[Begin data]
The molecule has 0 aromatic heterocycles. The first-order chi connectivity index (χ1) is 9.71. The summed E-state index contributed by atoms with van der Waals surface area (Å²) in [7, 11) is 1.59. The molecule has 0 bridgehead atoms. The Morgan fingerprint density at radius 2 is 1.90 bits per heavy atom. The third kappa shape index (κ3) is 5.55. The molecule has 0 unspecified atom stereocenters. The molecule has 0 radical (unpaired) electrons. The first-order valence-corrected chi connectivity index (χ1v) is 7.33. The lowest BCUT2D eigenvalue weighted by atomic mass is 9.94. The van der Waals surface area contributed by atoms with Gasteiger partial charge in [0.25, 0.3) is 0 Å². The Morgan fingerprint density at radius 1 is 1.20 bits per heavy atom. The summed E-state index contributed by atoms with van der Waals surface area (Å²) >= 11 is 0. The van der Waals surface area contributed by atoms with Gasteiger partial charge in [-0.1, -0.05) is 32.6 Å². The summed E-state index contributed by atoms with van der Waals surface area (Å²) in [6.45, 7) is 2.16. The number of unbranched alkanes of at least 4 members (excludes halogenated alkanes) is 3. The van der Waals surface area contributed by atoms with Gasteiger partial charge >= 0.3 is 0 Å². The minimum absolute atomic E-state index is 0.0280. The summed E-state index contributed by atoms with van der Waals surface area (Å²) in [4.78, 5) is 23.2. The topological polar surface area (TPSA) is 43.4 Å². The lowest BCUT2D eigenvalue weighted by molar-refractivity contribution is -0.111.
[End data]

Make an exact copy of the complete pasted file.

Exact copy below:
The molecule has 0 aromatic heterocycles. The first-order chi connectivity index (χ1) is 9.71. The summed E-state index contributed by atoms with van der Waals surface area (Å²) in [7, 11) is 1.59. The molecule has 0 bridgehead atoms. The Morgan fingerprint density at radius 2 is 1.90 bits per heavy atom. The third kappa shape index (κ3) is 5.55. The molecule has 0 unspecified atom stereocenters. The molecule has 0 radical (unpaired) electrons. The first-order valence-corrected chi connectivity index (χ1v) is 7.33. The lowest BCUT2D eigenvalue weighted by atomic mass is 9.94. The van der Waals surface area contributed by atoms with Gasteiger partial charge in [0.25, 0.3) is 0 Å². The Morgan fingerprint density at radius 1 is 1.20 bits per heavy atom. The summed E-state index contributed by atoms with van der Waals surface area (Å²) >= 11 is 0. The van der Waals surface area contributed by atoms with Gasteiger partial charge in [-0.1, -0.05) is 32.6 Å². The summed E-state index contributed by atoms with van der Waals surface area (Å²) in [6.45, 7) is 2.16. The number of unbranched alkanes of at least 4 members (excludes halogenated alkanes) is 3. The van der Waals surface area contributed by atoms with Gasteiger partial charge >= 0.3 is 0 Å². The minimum absolute atomic E-state index is 0.0280. The summed E-state index contributed by atoms with van der Waals surface area (Å²) in [4.78, 5) is 23.2. The topological polar surface area (TPSA) is 43.4 Å². The lowest BCUT2D eigenvalue weighted by molar-refractivity contribution is -0.111.